Klebsiella pneumoniae causes infection in human, especially in immunocompromised patients. About 80% of nosocomial infection caused by K. pneumoniaeis due to multidrug-resistant strain. The emergence of antibiotic-resistant bacterial strains necessitates the exploration of alternative antibacterial therapies, which led to studying the ability of viruses that infect the bacteria (known as bacteriophage) to treat infection with K. pneumoniae. Bacterial biofilm which are crucial in the pathogenesis of much clinically important infection and are difficult to eradicate because they exist resistant to many antimicrobial treatment. Biofilm formation by K. pneumoniae is responsible for the catheter associated infection such as urinary tract infection and respiratory tract infection due to the colonization of the polymeric surface by forming multilayered cell cluster embedded in extracellular materials. In this study K. pneumoniae isolated from the hospital environment and characterized it and form the biofilm of that organism by microplate quantitative assay. Similarly bacteriophage specific for K. pneumoniaeisolated from river water. The aim of work is the use of bacteriophage as a possible alternative for the treatment of bacterial infection of K. pneumoniae. We showed that biofilm is reduced by isolated phages by the comparative account of colony-forming unit versus plaque-forming unit. The result of this study, therefore, suggests that the timing of starting the phage therapy after initiation of infection significantly contributes toward the success of the treatment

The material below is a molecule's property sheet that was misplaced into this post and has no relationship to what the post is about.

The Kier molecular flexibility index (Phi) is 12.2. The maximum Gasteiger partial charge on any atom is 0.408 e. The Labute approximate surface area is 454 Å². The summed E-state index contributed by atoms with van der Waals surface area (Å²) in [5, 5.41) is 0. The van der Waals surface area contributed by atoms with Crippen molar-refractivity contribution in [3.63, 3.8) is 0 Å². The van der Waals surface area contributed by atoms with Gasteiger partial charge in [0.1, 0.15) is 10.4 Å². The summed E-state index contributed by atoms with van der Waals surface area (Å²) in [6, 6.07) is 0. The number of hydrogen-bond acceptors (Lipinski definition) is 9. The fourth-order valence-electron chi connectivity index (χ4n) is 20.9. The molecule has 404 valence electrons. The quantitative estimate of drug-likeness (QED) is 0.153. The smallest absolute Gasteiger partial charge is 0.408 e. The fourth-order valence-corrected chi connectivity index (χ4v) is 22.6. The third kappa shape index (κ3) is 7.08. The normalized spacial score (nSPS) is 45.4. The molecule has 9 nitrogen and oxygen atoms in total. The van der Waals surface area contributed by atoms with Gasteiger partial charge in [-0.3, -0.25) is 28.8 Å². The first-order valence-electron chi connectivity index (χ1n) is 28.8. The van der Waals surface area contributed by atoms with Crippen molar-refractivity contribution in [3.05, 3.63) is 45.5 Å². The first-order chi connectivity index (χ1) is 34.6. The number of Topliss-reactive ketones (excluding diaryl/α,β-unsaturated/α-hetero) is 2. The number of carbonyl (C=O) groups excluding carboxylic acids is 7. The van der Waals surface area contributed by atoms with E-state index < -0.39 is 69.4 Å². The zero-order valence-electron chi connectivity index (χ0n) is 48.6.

Bacteriophage, Biofilm, Klebsiella pneumoniae, Multidrug resistant
How to Cite This Article
Albany, Yousif Abdullah; Al-Berfkani, Mohammad Ismail; and Assafi, Mahde Saleh
"Phage Therapy Against Biofilm of Multidrug-Resistant Klebsiella Pneumoniae Isolated from Zakho Hospital Samples,"
Polytechnic Journal: Vol. 9:
1, Article 5.